Darryl: [Laughs] The money was always a little bit like… eh. It always felt like a very low-budget project that could be taken from underneath us at any moment, so it wasn’t shocking to me, but we were waiting for months and months and months to get the greenlight for a third season. After a month we were like, ‘This can’t be good. They would’ve told us by now, right?’ When we got the official word, we also learned that we were going to be doing a feature film, so it was like, ‘Okay, we didn’t get a third season, but we’re going to do a feature film that’s going to tie it all together.’ It was a double edged sword. After the movie, it really started to set in that we were not going to see these characters again, that it really was goodbye. That was sad, because by the end of the second season, it felt like we were getting into the rhythm of how we were going to play the characters. It was the first time most, if not all of us, had been lead characters in a TV show. The first season was very trial and error, and the second season we were getting out wits about us. It was a bummer that we didn’t get to further explore that. But you know… that’s life.
What was it like, getting the whole cast back together again?
Jensen: [Laughs] Yeah, it was like old times to be honest. For some of us, it was like we never skipped a beat. But for some of us, we never lost contact. It’s interesting because some of us are friends beyond Noah’s Arc and were friends before Noah’s Arc. We have our own dynamics, and so it was cool, nostalgic and a little weird getting back to these characters, whose dynamics are very different than our regular lives, where we do talk to each other and see each other.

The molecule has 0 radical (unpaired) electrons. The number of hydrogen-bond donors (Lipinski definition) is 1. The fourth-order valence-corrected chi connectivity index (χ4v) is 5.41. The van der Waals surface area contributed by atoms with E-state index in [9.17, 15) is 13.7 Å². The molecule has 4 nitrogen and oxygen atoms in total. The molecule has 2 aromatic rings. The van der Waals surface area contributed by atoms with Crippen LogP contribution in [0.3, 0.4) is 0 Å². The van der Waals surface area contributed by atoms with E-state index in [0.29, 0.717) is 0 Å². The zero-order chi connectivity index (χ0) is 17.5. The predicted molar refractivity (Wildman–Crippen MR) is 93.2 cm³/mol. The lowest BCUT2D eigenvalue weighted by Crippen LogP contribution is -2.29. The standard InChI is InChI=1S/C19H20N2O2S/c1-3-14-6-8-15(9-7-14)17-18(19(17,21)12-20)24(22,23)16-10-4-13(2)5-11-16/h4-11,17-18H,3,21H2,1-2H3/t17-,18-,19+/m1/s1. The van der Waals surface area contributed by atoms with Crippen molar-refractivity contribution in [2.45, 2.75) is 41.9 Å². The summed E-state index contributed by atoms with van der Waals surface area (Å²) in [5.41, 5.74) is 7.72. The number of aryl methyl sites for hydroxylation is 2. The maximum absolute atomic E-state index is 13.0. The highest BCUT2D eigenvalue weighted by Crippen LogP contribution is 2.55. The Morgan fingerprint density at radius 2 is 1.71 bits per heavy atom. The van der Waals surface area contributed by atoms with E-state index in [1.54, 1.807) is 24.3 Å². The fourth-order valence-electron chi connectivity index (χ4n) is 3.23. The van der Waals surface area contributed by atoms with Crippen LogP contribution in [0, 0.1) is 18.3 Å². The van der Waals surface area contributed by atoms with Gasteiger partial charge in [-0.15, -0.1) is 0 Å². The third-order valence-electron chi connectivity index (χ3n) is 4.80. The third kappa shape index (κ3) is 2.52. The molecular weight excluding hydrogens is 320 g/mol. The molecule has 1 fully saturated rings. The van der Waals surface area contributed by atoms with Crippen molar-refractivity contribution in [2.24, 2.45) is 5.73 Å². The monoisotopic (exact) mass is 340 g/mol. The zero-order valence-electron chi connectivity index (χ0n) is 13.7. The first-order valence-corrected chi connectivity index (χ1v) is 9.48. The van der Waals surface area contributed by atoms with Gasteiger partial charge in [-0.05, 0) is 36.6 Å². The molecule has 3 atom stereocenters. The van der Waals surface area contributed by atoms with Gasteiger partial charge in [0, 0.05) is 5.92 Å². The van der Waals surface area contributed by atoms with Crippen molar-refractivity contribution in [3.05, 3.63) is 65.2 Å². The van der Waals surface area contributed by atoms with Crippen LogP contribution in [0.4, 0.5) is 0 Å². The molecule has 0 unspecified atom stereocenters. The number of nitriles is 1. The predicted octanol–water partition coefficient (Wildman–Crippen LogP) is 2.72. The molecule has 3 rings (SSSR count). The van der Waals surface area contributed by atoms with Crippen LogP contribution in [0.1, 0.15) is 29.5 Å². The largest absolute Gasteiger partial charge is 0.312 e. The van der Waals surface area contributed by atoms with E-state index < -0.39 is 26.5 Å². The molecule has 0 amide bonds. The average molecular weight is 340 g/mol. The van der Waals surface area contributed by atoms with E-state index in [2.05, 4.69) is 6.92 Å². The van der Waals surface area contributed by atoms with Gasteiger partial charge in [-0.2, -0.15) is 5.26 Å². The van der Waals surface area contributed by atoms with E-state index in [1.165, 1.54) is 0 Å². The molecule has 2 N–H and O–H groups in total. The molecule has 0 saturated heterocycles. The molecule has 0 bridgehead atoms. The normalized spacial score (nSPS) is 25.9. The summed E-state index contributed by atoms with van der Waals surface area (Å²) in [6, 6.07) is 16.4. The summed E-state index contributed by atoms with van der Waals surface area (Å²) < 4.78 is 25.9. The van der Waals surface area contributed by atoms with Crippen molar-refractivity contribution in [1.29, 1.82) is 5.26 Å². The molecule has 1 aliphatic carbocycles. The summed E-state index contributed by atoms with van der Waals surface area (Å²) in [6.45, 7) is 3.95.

Darryl: Exactly. That was beautifully said. What he said!
What are your thoughts on how the landscape of television has evolved since Noah’s Arc for Black and LGBTQ+ characters?
Darryl: What we’ve seen since Noah’s Arc is that queer characters are now integrated into larger shows. But in the late 90s and early 00s, we had Will & Grace, Queer as Folk, Noah’s Arc and The L Word; shows that were very insular and depicted queer bubbles. Since Noah’s Arc, I would say that queer characters are integrated into larger stories but they are very rarely the main character. They’re the best friend, the brother, the sister or trans sibling, right? I feel like we’re being seen by more people but we’re not being seen, necessarily, having conversations that reflect our own specific experiences as often. Pose was 10 years after the Noah’s Arc movie. That was 2018. Pose literally came 10 years later. No Black queer characters had a leading role in 10 years? Really? That’s weird, right? Did nobody think, ‘Let’s make a show that has Black queer folk at the centre of the story’? It’s just weird to me that it took 10 years for Pose to happen and still, Pose is the only show on air that centres Black queer characters.
Jensen: Lena Waithe has one right now.
Darryl: Oh yes, Twenties. But, Hattie is the only one. It’s interesting, but it’s not necessarily encouraging. I feel like this generation doesn’t know what an LGBTQ+ show looks like. Beyond Pose, there was reboots of Tales of the City and The L Word, both of which centred around queer folks, but those were all reboots of shows that happened decades ago. It’s interesting that’s not been many new stories.